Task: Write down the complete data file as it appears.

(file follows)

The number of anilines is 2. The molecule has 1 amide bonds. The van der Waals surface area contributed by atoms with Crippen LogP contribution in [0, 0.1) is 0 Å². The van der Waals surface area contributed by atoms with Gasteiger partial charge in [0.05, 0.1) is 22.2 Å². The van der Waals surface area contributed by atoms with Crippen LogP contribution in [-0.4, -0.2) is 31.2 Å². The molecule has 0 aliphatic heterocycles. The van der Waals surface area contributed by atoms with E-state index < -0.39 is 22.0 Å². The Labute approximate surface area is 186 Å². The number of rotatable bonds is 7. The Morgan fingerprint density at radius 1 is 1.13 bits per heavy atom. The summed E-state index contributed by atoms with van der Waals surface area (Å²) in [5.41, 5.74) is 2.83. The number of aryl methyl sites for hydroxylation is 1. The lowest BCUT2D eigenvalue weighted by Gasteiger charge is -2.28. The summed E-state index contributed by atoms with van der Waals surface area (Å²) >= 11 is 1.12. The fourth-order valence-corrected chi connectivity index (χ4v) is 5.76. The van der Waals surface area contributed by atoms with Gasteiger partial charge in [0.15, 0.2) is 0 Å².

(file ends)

The number of anilines is 2. The molecule has 1 amide bonds. The van der Waals surface area contributed by atoms with Crippen LogP contribution in [0, 0.1) is 0 Å². The van der Waals surface area contributed by atoms with Gasteiger partial charge in [0.05, 0.1) is 22.2 Å². The van der Waals surface area contributed by atoms with Crippen LogP contribution in [-0.4, -0.2) is 31.2 Å². The molecule has 0 aliphatic heterocycles. The van der Waals surface area contributed by atoms with E-state index < -0.39 is 22.0 Å². The Labute approximate surface area is 186 Å². The number of rotatable bonds is 7. The Morgan fingerprint density at radius 1 is 1.13 bits per heavy atom. The summed E-state index contributed by atoms with van der Waals surface area (Å²) in [5.41, 5.74) is 2.83. The number of aryl methyl sites for hydroxylation is 1. The lowest BCUT2D eigenvalue weighted by Gasteiger charge is -2.28. The summed E-state index contributed by atoms with van der Waals surface area (Å²) >= 11 is 1.12. The fourth-order valence-corrected chi connectivity index (χ4v) is 5.76. The van der Waals surface area contributed by atoms with Gasteiger partial charge in [0.15, 0.2) is 0 Å².